Video from Plymouth Twilight Lantern Ghost Tour

This paranormal-themed walking tour in Plymouth, Massachusetts is a fun, “spirited” way to learn a little about Plymouth history. The Twilight Lantern Ghost Tour takes you to lesser-known locations, and tells the story of some of the town’s less fortunate residents. For an additional fee, the tour continues inside two historic buildings near the oldest street in America. Check out some video below and then read my review!

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Plymouth Twilight Lantern Ghost Tour

This paranormal-themed walking tour in Plymouth, Massachusetts is a fun, “spirited” way to learn a little about Plymouth history. While we’re all familiar with the pilgrims’ story, Plymouth Rock, the Mayflower, etc., the Twilight Lantern Ghost Tour takes you to lesser-known locations, and tells the story of some of the town’s less fortunate residents. For an additional fee, the tour continues inside two historic buildings near the oldest street in America.

The tour begins at dusk, 7pm, outside Plymouth Rock. Each participant gets a small oil lantern, which must make an interesting sight in large groups. I took the tour on a cold night in April, with only two others on the tour. Our guide, Jan Williams, runs it with her husband, who spent most of the tour taking pictures, hoping to show us where the ghosts were.

Anomalous photos featured prominently in the tour. Our guide not only encouraged photography, but showed us several pictures sent to her by former attendees that purportedly showed ghostly figures. Many of the photos featured full-bodied apparitions, as opposed to the “orbs” and smudges typically passed off as “ghosts.”

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Civil War Ballads: Tears of a Generation

David Matthews (no, not that one) wrote and recorded this song for Classic Images’ Civil War 125th Anniversary Series VHS (1987) on the Battle of Spotsylvania Court House. It also appeared on his 1994 album Shades of Blue & Gray: Songs From The Civil War, released by Delta, and re-released on various alternatively-titled albums over the years. The song touches on the battles of The Wilderness and Yellow Tavern, which preceded the Battle of Spotsylvania. All were part of Lt. Gen. Ulysses S. Grant’s Overland Campaign against Confederate Gen. Robert E. Lee’s Army of Northern Virginia from May 4 – June 24, 1864.

Skulls remaining on the Wilderness battlefield, 1864.

With their backs against the wall, he drew his saber
With the hot breath of the boys in blue so near
And he chose a darkened forest called The Wilderness
Where the screams of death were all that men could hear
Where the screams of death were all that men could hear

Soldiers smashed into the nightmare bramble
Melting into death’s inferno on they came
And the smoke and fire transformed them into devils
At the end they knew they’d never be the same
At the end they knew they’d never be the same

And the rains became the tears of a generation
Hot winds that fan the fires of victory
Charred ruins were their monuments to glory
Look around you for their painful memory
Look around you for their painful memory

Jeb Stewart’s gray cavalry, pride of the Southland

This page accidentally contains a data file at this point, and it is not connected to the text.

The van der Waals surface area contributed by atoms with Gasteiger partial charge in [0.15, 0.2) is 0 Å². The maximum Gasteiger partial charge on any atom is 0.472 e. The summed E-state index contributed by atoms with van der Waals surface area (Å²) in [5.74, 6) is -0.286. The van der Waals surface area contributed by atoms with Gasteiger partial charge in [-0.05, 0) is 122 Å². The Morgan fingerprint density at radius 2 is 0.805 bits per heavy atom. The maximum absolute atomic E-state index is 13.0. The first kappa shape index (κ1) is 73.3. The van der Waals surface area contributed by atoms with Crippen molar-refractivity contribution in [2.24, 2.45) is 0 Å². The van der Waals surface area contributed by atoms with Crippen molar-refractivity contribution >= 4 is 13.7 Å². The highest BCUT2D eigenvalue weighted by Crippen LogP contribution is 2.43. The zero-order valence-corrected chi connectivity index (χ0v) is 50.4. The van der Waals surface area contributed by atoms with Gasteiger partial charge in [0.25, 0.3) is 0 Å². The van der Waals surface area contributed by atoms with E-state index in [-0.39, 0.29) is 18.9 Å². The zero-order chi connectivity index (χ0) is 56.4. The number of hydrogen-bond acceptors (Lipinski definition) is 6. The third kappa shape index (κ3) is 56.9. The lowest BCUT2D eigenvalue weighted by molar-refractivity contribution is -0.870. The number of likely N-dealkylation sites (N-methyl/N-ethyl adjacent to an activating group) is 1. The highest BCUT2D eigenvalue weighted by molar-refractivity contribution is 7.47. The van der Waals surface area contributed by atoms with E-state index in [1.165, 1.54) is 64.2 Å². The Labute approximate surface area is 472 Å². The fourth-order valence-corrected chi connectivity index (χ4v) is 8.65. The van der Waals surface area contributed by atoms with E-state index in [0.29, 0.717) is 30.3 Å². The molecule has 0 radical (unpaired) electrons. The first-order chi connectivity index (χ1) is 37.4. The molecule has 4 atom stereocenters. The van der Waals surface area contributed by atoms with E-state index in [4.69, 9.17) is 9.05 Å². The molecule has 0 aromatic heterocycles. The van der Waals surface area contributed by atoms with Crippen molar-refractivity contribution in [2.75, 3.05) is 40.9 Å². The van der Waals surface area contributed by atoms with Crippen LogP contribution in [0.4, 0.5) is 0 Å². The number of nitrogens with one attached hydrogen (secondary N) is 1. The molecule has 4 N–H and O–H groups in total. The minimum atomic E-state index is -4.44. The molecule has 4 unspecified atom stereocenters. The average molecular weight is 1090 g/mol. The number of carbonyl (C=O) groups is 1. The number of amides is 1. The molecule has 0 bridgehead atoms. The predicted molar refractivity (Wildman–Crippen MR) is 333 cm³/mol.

Gray knights they would ride through the dawn
Invisible armor, still rode at his side
Never was wounded in body or pride
But at Yellow Tavern young Jeb was to die

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Tinker Swiss Cottage in Rockford, Illinois

Tinker Swiss Cottage Museum and Gardens is a jewel of local history, but some visitors claim the Tinker family never really left.

Click to expand photos

Disembodied footsteps, a rocking chair that moves on its own, and phantom figures would be enough to spook anyone. For Steve Litteral, Executive Director of Tinker Swiss Cottage Museum & Gardens, however, it’s just another day on the job. Located at 411 Kent St. in Rockford, Illinois, Tinker Swiss Cottage is rich in local history and home to a few hair-raising reminders of the past.

The museum sits on a bluff overlooking Kent Creek, where Germanicus Kent and Thatcher Blake built a sawmill and grinding mill in 1834. This settlement steadily grew until it developed into the bustling city of Rockford, which was incorporated in 1852. Kent’s original retention ponds, which he used for his grinding mill, are still on the museum grounds.

Tinker Cottage’s ornate gables cast a shadow on a far older remnant of the area’s past: a Pre-Columbian burial mound, which is located a few yards from the mansion. It has been archaeologically dated to 1000-1300 AD, and contains the remains of an unknown number of Amerindians from the Oneota culture.

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Richards DAR House Museum

Built in 1860 in ornate Italianate style for steamboat captain Charles G. Richards and his wife, Caroline Elizabeth Steele, the Richards DAR House is located in the De Tonti Square Historic District at 256 N. Joachim Street in Mobile, Alabama. Over the years, this picturesque brick home has gained a reputation for being haunted. With its historic roots, this comes as no surprise. Even the sidewalk in front of the home is historic–it was made from discarded ballast stones brought over from Europe on wooden cargo ships. The ships would fill their hulls with the stones on their way to Mobile Bay, then discard them on shore when they picked up their cargo for the return voyage.

The Richards DAR House is a beautiful antebellum home, complete with a marble and granite veranda surrounded by a cast iron railing featuring ornate figures representing the four seasons. The Ideal Cement Company purchased the house in 1946, ending nearly a century of ownership by the Richards family. ICC converted the home into an office, but took pains to preserve the original architecture and woodwork as much as possible. The City of Mobile took ownership in 1973.

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